How can I solve the following functional equation? $$f(2x) = \frac{f(x)+x}{2},$$ for $x \in \mathbb{R}$ with $f$ being a continuous function.

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    $\begingroup$ Where is the problem from? $\endgroup$ – Jonas Meyer Jan 20 '15 at 5:36

Here's an alternative proof. Notice that by substituting in $\frac{1}{2^{n+1}}x$ for $x$, we can obtain

$$f\left(\frac{1}{2^n}x\right) = \frac{1}{2}f\left(\frac{1}{2^{n+1}}x\right) + \frac{x}{2^{n+2}}$$

Using this expression, we find that

\begin{align*}f(x) &= \frac{1}{2}f\left(\frac{1}{2}x\right) + \frac{x}{4}\\ &= \frac{1}{2}\left(\frac{1}{2}f\left(\frac{1}{4}x\right) + \frac{x}{8}\right) + \frac{x}{4}\\ &= \frac{1}{4}f\left(\frac{1}{4}x\right) + \frac{x}{4}+\frac{x}{16}\\ \\&\vdots\\ &= \frac{1}{2^n}f\left(\frac{1}{2^n}x\right) + \sum_{k=1}^{n}\frac{x}{4^k} \end{align*}

Let's look at the behavior of this last term as $n\to \infty$. We have that $f\left(\frac{1}{2^n}x\right) \to f(0)$, which is finite, so $\frac{1}{2^n}f\left(\frac{1}{2^n}x\right) \to 0$. It follows that $$f(x) = \sum_{k=1}^{\infty}\frac{x}{4^k} = \frac{x}{3}$$

  • $\begingroup$ I understand this solution, but I still don't see how I should have thought of this myself. Could you recommend some material that teaches how to go about solving a functional equation? $\endgroup$ – user62029 Jan 20 '15 at 11:06
  • $\begingroup$ Well, the main idea of my solution was to construct a sequence $x_n$ converging to $0$ for every $x$, so I could relate all of the values $f(x)$ to $f(0)$ and so $f(x_n)$ was related to $f(x)$ somehow, so I could take the limit to relate $f(x)$ to $f(0)$. $\endgroup$ – user88319 Jan 20 '15 at 21:13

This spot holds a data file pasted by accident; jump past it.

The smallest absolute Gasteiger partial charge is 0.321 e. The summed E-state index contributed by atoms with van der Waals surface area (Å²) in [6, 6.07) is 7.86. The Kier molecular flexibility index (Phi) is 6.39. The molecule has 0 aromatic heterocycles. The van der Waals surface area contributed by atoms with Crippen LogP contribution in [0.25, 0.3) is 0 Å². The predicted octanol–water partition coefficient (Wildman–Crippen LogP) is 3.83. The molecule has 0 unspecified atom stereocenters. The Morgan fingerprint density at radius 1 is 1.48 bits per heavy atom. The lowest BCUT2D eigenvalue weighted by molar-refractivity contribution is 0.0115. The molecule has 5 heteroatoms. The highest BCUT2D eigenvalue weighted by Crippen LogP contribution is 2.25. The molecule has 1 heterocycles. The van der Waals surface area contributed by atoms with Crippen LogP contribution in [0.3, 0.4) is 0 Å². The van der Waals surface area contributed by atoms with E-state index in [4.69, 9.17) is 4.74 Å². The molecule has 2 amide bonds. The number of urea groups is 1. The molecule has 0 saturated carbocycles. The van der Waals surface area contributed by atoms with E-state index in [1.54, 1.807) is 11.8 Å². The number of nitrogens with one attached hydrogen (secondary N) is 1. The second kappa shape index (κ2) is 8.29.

• $\begingroup$ As far as material goes, there isn't really a unifying theory of solving functional equations, so lecture notes can be hard to find. I found a couple here and here which have some good tips and examples, but seem to be working on much harder (IMO) problems than you posted. This book also looks alright, but I haven't read it, so I can't necessarily 'recommend' it. $\endgroup$ – user88319 Jan 20 '15 at 21:16

Let $f(x)=ax$. Then it's easy to show that $a=1/3$.

Next prove uniqueness.

Claim: The only function $h(x)$ which is continuous at $x=0$ and satisfying $h(2x)=h(x)/2$ is $h(x)=0$.


It's easy to show that $h(0)=0$. Suppose $h(b)\ne0$ for some non-zero $b$. Then $h(b/2^N)=2^Nh(b)$. For all $\epsilon$, $\delta$, there exists $N$ such that $|b/2^N|<\delta$ but $|h(b/2^N)|>\epsilon$, contradicting the continuity of $h(x)$ at $0$.

Now suppose there are two functions $f(x)$ and $g(x)$ both continues at $x=0$ and satisfying $f(2x)=\frac{f(x)+x}{2}$ and $g(2x)=\frac{g(x)+x}{2}$. Define $h(x)=f(x)-g(x)$ which is continuous at $x=0$. Then $h(2x)=\frac{h(x)}{2}$ and hence $f(x)=g(x)$.


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